If you're interested in any of my side-projects, you can find some of them on github at . Here is a selection:

Experiments in evolution dynamics and game theory.

An evolutionary spatial game theory lab in Mathematica, inspired by research at Harvard's PED . Esgt makes it easy to set up lattice models of competing agents that copy their neighbors strategies in accordance with fitness. One can set up any payoff scheme and selection mechanism and watch the resulting dynamics. The typical games are very easy to do: prisoner's dilemma, snowdrift, and rock-paper-scissors are all one-liners. It's even possible to get the Ising model out quite easily. More interesting results can be had by turning on mutation of more complex strategies -- for example one can see what happens if agents probabilistically decide to co-operate or defect in a PD-style game where the probability is subject to mutation.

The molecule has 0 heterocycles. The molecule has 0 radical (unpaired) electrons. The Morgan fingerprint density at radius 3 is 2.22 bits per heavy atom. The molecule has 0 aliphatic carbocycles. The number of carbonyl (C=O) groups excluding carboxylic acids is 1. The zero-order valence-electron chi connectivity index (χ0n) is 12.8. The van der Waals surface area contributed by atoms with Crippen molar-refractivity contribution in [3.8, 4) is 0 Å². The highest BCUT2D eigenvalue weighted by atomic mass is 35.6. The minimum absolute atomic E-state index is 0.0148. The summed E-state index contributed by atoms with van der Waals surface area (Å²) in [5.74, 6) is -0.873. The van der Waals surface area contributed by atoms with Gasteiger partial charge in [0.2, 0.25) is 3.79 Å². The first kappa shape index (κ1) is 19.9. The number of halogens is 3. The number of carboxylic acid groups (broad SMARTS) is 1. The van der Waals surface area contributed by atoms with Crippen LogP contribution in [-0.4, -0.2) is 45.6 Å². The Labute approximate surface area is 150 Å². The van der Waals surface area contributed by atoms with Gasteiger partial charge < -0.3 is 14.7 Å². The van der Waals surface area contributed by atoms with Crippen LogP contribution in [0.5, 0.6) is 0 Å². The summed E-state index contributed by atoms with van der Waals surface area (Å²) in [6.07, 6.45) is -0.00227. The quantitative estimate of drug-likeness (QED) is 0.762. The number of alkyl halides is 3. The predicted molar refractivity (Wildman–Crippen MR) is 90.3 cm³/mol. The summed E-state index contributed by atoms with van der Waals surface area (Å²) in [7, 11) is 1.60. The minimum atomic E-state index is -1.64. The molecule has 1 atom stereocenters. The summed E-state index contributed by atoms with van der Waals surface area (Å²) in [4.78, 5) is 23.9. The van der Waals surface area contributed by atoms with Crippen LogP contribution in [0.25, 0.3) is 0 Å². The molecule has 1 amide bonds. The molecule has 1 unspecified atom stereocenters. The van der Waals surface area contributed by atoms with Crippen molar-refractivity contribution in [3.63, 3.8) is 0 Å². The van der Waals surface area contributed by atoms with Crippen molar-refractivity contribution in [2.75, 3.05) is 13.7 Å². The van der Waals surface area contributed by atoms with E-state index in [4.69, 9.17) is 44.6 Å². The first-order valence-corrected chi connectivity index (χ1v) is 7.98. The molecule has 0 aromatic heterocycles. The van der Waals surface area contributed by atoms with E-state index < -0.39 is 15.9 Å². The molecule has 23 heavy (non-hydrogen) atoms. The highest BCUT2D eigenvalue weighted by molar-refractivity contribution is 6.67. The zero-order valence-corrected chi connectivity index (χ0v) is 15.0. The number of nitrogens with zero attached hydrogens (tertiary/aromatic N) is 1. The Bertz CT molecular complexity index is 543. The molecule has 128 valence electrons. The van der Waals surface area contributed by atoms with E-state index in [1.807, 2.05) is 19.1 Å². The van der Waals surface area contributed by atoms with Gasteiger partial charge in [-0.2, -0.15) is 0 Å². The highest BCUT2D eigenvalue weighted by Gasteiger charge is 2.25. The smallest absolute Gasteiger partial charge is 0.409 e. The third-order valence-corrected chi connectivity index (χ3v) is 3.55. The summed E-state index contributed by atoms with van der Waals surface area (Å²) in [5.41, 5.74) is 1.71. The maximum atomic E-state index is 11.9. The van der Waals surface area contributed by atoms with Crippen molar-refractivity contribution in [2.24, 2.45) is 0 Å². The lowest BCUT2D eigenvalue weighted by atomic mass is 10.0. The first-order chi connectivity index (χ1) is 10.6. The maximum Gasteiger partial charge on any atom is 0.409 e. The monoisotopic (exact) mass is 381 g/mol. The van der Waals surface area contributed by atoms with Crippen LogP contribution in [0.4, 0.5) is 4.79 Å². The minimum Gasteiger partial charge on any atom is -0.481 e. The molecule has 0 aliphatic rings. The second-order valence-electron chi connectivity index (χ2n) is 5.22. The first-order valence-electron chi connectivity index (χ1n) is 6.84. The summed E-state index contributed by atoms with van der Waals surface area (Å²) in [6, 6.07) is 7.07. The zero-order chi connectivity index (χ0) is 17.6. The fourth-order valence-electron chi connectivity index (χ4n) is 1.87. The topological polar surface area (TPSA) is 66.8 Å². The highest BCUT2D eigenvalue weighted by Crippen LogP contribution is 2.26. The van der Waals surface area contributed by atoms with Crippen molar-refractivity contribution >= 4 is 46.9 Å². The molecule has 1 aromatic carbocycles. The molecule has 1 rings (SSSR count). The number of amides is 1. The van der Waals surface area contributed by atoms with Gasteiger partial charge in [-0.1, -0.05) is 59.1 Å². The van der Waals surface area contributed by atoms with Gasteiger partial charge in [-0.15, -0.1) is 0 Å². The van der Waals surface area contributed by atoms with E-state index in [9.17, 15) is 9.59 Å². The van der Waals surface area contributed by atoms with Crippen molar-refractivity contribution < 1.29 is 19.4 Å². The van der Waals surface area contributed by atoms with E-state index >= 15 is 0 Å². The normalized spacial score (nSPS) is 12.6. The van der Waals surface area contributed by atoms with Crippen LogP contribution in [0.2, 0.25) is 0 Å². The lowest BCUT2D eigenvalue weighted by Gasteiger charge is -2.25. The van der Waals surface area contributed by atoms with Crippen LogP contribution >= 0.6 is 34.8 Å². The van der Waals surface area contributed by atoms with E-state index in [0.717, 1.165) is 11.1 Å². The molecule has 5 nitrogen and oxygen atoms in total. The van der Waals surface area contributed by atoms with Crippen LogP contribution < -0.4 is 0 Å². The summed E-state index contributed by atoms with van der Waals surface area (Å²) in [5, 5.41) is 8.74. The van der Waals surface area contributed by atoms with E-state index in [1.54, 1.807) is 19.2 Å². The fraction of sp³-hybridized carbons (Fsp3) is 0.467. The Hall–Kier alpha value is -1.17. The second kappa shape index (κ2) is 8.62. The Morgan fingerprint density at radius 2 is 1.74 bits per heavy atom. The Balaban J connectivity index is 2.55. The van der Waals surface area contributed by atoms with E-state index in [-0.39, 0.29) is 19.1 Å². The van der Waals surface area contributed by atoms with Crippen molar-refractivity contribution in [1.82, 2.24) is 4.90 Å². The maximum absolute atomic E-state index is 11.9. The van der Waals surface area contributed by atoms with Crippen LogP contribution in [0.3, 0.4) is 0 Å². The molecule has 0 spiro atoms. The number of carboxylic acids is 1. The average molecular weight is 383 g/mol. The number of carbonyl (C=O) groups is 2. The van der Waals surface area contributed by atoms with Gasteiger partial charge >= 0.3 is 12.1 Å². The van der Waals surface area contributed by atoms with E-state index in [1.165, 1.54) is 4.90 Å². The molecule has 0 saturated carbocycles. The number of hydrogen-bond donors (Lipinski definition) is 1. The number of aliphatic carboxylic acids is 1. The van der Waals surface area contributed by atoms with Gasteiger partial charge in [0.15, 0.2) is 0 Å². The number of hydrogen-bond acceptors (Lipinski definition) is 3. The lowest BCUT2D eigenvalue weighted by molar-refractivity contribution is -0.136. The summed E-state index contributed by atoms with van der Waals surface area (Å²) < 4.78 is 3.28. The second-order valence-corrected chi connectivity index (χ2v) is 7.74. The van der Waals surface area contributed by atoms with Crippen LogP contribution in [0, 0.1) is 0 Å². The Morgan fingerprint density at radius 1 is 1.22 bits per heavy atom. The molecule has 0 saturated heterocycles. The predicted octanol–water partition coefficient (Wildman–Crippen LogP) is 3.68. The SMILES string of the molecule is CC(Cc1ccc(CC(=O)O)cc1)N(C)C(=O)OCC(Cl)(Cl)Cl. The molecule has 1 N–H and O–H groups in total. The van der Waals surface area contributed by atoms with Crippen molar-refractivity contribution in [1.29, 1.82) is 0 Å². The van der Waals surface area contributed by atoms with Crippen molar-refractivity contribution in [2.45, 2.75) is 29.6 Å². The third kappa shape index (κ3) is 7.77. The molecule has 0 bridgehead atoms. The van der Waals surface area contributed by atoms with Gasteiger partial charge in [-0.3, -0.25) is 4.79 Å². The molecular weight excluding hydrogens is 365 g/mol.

Experiments in evolutionary dynamics and artificial intelligence.

A virtual world populated by neural-network-controlled agents in C++ and Qt, inspired by Tom Ray's . In floatworld , each agent is controlled by a 3-layer recurrent neural network with inputs for world vision and agent health, and outputs for reproduction, co-operation and competition, and movement. Agents must harvest energy in order to survive and reproduce, and unlike most genetic algorithms, agent evolution is driven by purely natural selection without any explicit fitness function -- an idea harking back to Dawkin's complaints about open-endedness at the early artificial life conferences. floatworld agents can be seen to efficiently hunt for food, co-operate in 'scavenging parties', hunt one another, and learn how to use simple objects (ala Skinner boxes ).